There is no way to look at Psagot’s past decade as anything other than a dismal failure. In a period during which the total financial assets held by the Israeli public grew by 70%, to 4.3 trillion shekels, the investment house’s funds under management actually declined slightly.

“All it had to do was manage the money in an ordinary way and Psagot would have had more than 200 billion shekels in assets. The capital market has generated very high returns over the past decade, but at a time when the market took off, Psagot went into reverse,” a source in the capital markets told TheMarker last summer. Indeed, not only did Psagot charge higher fees, but its funds performed poorly for its clients, relative to other Israeli investment houses.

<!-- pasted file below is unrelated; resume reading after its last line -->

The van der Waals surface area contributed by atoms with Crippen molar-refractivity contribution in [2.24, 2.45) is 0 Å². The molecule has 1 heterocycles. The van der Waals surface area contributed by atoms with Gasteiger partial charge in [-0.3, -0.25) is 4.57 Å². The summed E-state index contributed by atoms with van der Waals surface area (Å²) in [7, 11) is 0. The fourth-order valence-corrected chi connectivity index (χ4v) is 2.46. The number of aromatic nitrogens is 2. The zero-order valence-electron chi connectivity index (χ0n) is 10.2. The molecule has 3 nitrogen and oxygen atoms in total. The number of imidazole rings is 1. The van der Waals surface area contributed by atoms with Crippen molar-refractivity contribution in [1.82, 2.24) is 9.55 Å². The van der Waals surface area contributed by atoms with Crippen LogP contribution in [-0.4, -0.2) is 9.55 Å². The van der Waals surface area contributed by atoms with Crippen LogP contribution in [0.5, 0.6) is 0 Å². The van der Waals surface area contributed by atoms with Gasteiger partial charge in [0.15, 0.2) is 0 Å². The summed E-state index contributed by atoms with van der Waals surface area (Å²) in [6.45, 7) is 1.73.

“Raising management fees hurt them. It created a situation in which money left the investment house and that undid its reputation. Apax didn’t understand that raising fees isn’t like raising the price of cottage cheese, as they did at Tnuva,” said one former Psagot executive.

That provides another insight into Apax’s management style. Managing a monopoly, like Tnuva with its grip on the dairy market, is different from managing a company like Psagot that has to contend with real competition.

Cohen, has done three big deals in Israel over the years – besides Psagot and Tnuva, also the telecommunications company Bezeq. Bezeq and Tnuva were (and still are) monopolies, and Apax earned big profits when it sold them. Bezeq and Tnuva were in easy positions to raise prices, but Psagot didn’t have that option.